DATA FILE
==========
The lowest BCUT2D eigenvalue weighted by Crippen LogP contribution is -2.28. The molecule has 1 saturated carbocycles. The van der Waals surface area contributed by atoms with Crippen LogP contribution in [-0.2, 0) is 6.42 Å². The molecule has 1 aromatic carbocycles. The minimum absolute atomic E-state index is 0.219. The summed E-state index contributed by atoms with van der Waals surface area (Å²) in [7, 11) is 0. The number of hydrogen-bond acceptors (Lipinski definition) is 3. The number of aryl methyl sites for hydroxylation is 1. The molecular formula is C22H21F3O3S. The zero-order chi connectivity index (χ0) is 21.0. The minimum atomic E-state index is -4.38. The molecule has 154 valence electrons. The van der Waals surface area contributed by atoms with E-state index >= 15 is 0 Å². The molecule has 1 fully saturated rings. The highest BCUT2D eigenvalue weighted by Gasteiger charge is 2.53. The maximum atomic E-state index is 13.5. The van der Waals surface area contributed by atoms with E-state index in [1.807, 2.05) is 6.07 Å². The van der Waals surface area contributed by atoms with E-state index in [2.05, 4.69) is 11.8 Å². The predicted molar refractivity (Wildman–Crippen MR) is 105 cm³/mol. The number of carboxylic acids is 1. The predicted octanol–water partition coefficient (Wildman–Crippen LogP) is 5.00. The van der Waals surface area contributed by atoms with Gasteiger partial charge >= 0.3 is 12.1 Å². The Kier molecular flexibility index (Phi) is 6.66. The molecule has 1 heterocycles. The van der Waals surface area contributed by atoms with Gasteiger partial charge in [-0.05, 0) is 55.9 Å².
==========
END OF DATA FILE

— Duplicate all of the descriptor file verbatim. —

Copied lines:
The lowest BCUT2D eigenvalue weighted by Crippen LogP contribution is -2.28. The molecule has 1 saturated carbocycles. The van der Waals surface area contributed by atoms with Crippen LogP contribution in [-0.2, 0) is 6.42 Å². The molecule has 1 aromatic carbocycles. The minimum absolute atomic E-state index is 0.219. The summed E-state index contributed by atoms with van der Waals surface area (Å²) in [7, 11) is 0. The number of hydrogen-bond acceptors (Lipinski definition) is 3. The number of aryl methyl sites for hydroxylation is 1. The molecular formula is C22H21F3O3S. The zero-order chi connectivity index (χ0) is 21.0. The minimum atomic E-state index is -4.38. The molecule has 154 valence electrons. The van der Waals surface area contributed by atoms with E-state index >= 15 is 0 Å². The molecule has 1 fully saturated rings. The highest BCUT2D eigenvalue weighted by Gasteiger charge is 2.53. The maximum atomic E-state index is 13.5. The van der Waals surface area contributed by atoms with E-state index in [1.807, 2.05) is 6.07 Å². The van der Waals surface area contributed by atoms with E-state index in [2.05, 4.69) is 11.8 Å². The predicted molar refractivity (Wildman–Crippen MR) is 105 cm³/mol. The number of carboxylic acids is 1. The predicted octanol–water partition coefficient (Wildman–Crippen LogP) is 5.00. The van der Waals surface area contributed by atoms with Gasteiger partial charge >= 0.3 is 12.1 Å². The Kier molecular flexibility index (Phi) is 6.66. The molecule has 1 heterocycles. The van der Waals surface area contributed by atoms with Gasteiger partial charge in [-0.05, 0) is 55.9 Å².